Is this the reason Scott Morrison lost the election? Liberal elders say party is out of touch with ‘modern Australia’ and needs to be more diverse
- A damning review into May’s federal election claims the Liberals are out of touch
- The assessment explained that the Liberals did not represent ‘modern Australia’
- It highlighted Scott Morrison’s popularity and female & ethnic diversity as issues
A damning review into the Coalition’s federal election loss back in May claims the Liberals are out of touch with ‘modern Australia’ and the party does not have enough women and Australians from ethnic backgrounds in its ranks.
The assessment was conducted after the election by former Liberal Party federal director Brian Loughnane and opposition finance spokeswoman Jane Hume and received hundreds of responses.
The final report will be handed to the party’s national executive this week.
It concluded that the Liberals needed a complete grassroots overhaul as electorates across the country had lost faith with the party.
A damning review into the May federal election that Liberal party were out of touch with ‘modern Australia’. Above is the party’s PM Scott Morrison with his Coalition team
The review explained that the party did not reflect the diverse makeup of the general public and required more female and ethnic representation.
It did not suggest quotas for more women and Australians of ethnic background but rather that a goal should be set of a more diverse party.
The deputy director of the Australia Institute, Ebony Bennett, told Daily Mail Australia that diversity was an ongoing issue for the party.
‘It’s very important political parties and the government reflect the Australian community,’ she said.
‘Labor has used quotas, the Greens have sought people from diverse backgrounds – these are not unique issues to the Liberal party, but they’re not doing anything to address these problems.’
Ms Bennett claimed the more serious issue for the party at hand was the attitude towards women, citing the recent example of NSW transport minister David Elliott’s chief of staff, Tanya Raffoul, being told by party members she was ‘too assertive’ and being advised to ‘settle down and have children’.
‘Unless that attitude changes, it won’t matter what policies the Liberal Party are adopting moving forward,’ she said.
‘They will end up being a party of mediocre men.’
The report claimed the Liberals required a complete grassroots overhaul (pictured, former prime minister Scott Morrison)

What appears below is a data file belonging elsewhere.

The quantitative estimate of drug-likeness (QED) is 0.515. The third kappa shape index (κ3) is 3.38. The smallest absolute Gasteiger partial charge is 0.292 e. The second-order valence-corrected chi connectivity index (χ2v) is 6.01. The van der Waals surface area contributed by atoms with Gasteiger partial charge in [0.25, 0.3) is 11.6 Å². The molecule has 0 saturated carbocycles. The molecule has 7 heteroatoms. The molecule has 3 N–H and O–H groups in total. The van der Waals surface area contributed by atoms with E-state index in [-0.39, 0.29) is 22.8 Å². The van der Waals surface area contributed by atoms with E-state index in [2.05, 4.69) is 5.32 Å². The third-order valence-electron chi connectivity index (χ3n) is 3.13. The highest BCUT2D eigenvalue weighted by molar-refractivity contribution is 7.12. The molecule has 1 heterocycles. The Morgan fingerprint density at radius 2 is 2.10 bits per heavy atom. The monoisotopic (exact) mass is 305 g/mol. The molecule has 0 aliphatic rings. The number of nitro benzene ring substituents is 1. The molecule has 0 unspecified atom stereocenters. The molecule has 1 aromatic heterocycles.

The deputy director of the Australian Institute, Ebony Bennett, said the Liberal party’s attitude towards woman was another issue it was facing (pictured, David Elliott’s chief of staff, Tanya Raffoul)
One key finding from the review was that the unpopularity of former prime minister Scott Morrison amongst voters was critical to the Coalition’s loss.
‘By 2022, Scott Morrison had a track record,’ Ms Bennett said.
‘Voters knew how he operated in regards to the Covid pandemic, the Black Summer bushfires and the women’s march in Canberra and they didn’t like what they saw.’
She added that the Morrison government’s failure to commit to an anti-corruption commission or reducing greenhouse gas emissions also cost the party ‘heartland seats’.
The review explained that the unpopularity of Scott Morrison was critical in the Coalition’s election loss
Shadow immigration minister Dan Tehan (pictured) said the Liberal party required a ‘culture’ change
The review found that the Liberals failed to represent local communities and the NSW branch was troubled by factional infighting that delayed pre-selections until the eve of the election.
Shadow immigration minister Dan Tehan has responded to the findings and claims the ‘culture’ of the Liberal party needs to change.
‘What the review shows is that we’ve got to make sure that we’re doing that outreach, doing that engagement and ensuring that we are in touch with modern Australia,’ he told Sky News Australia.
‘I think we can change the culture in the coming months, in the coming years, and we will change the culture in the lead up to the next election – we have to.’
‘If we are to win at the next election, we have to change the culture immediately.’